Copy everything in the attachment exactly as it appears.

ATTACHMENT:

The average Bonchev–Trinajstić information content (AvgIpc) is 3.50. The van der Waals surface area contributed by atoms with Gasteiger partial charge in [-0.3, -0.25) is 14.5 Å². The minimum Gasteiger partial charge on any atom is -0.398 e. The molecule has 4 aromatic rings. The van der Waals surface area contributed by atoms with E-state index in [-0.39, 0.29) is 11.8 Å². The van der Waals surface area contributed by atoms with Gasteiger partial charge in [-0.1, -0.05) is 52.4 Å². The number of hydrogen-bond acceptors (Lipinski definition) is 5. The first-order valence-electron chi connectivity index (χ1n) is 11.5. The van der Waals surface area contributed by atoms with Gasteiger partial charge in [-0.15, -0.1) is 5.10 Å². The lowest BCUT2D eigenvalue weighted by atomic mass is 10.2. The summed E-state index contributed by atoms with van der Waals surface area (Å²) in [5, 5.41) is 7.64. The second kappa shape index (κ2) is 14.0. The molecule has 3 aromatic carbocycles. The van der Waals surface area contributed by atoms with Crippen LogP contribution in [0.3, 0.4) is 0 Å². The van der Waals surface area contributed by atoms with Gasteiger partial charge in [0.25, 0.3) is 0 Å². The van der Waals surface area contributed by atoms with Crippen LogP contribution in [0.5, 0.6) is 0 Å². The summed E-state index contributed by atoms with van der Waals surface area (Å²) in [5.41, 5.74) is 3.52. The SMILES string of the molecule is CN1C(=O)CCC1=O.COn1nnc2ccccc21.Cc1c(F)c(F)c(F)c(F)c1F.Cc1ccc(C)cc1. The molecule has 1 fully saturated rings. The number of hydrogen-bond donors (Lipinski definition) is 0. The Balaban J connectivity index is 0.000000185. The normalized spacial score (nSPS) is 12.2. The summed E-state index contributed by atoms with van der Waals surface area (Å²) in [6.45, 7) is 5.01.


The average Bonchev–Trinajstić information content (AvgIpc) is 3.50. The van der Waals surface area contributed by atoms with Gasteiger partial charge in [-0.3, -0.25) is 14.5 Å². The minimum Gasteiger partial charge on any atom is -0.398 e. The molecule has 4 aromatic rings. The van der Waals surface area contributed by atoms with E-state index in [-0.39, 0.29) is 11.8 Å². The van der Waals surface area contributed by atoms with Gasteiger partial charge in [-0.1, -0.05) is 52.4 Å². The number of hydrogen-bond acceptors (Lipinski definition) is 5. The first-order valence-electron chi connectivity index (χ1n) is 11.5. The van der Waals surface area contributed by atoms with Gasteiger partial charge in [-0.15, -0.1) is 5.10 Å². The lowest BCUT2D eigenvalue weighted by atomic mass is 10.2. The summed E-state index contributed by atoms with van der Waals surface area (Å²) in [5, 5.41) is 7.64. The second kappa shape index (κ2) is 14.0. The molecule has 3 aromatic carbocycles. The van der Waals surface area contributed by atoms with Crippen LogP contribution in [0.3, 0.4) is 0 Å². The van der Waals surface area contributed by atoms with Gasteiger partial charge in [0.25, 0.3) is 0 Å². The van der Waals surface area contributed by atoms with Crippen LogP contribution in [0.5, 0.6) is 0 Å². The summed E-state index contributed by atoms with van der Waals surface area (Å²) in [5.41, 5.74) is 3.52. The SMILES string of the molecule is CN1C(=O)CCC1=O.COn1nnc2ccccc21.Cc1c(F)c(F)c(F)c(F)c1F.Cc1ccc(C)cc1. The molecule has 1 fully saturated rings. The number of hydrogen-bond donors (Lipinski definition) is 0. The Balaban J connectivity index is 0.000000185. The normalized spacial score (nSPS) is 12.2. The summed E-state index contributed by atoms with van der Waals surface area (Å²) in [6.45, 7) is 5.01.